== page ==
India joins Indian Ocean Commission as observer

Move will help strengthen security ties

India has been approved as an observer state for a five-nation grouping in the Western Indian Ocean, which includes Madagascar, Comoros, Seychelles, Mauritius and French Reunion.

The members of the Indian Ocean Commission (IOC) decided on India’s application at a meeting last week, officials said. With the decision, India will join China, which was made an observer in 2016, as well as the “International Organisation of the Francophonie” or the 54-nation French-speaking collective, the European Union (EU) and Malta, which were all admitted in 2017.

The decision to join the IOC marks a part of the government’s push for greater salience in the whole Indian Ocean Region (IOR), including what is called the Western or African Indian Ocean. In December 2019, the Ministry of External Affairs decided to include Madagascar, Comoros and Reunion as part of the IOR (Indian Ocean Region) desk along with Sri Lanka, Maldives, Mauritius and Seychelles. Subsequently, they have been incorporated into one single division under the additional Secretary (Indo-Pacific) Neena Malhotra.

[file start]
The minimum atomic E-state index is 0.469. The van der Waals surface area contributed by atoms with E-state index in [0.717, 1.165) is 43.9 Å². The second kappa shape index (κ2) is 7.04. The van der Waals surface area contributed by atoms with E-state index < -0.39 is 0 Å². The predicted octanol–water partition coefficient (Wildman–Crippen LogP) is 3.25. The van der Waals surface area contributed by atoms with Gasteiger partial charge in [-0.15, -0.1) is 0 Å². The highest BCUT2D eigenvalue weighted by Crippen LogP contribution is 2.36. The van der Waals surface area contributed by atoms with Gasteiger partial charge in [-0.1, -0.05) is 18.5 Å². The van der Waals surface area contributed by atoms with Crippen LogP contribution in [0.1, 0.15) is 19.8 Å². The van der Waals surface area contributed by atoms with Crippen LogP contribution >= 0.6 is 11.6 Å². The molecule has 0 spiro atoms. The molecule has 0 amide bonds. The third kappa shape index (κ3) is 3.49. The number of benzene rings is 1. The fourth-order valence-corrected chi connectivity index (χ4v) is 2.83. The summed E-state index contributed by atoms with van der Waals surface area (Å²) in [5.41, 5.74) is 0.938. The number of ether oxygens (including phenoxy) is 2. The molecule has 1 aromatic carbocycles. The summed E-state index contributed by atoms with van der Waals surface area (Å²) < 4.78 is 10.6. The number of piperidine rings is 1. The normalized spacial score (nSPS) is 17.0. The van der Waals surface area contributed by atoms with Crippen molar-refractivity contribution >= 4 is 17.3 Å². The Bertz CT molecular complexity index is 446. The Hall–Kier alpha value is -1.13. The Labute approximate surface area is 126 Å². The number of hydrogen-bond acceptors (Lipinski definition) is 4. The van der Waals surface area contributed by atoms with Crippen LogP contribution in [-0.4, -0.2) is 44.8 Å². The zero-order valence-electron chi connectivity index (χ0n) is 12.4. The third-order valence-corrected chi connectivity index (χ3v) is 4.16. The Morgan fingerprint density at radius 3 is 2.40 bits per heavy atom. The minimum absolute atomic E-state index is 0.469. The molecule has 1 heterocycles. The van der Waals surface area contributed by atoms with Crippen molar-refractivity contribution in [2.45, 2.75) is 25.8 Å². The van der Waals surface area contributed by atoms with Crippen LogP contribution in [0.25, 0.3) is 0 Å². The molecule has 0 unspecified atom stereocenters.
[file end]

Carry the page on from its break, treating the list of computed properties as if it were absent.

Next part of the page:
The IOC is also significant for its geographical location, as the islands sit around a “key choke-point” in the Indian Ocean — the Mozambique Channel. This channel is being watched more closely as the U.S.-Iran tensions threaten the Strait of Hormuz. Given China’s growing presence in the region, India hopes to increase its naval presence and gain support for its maritime projects across the Indo-Pacific, beginning at East African shores.

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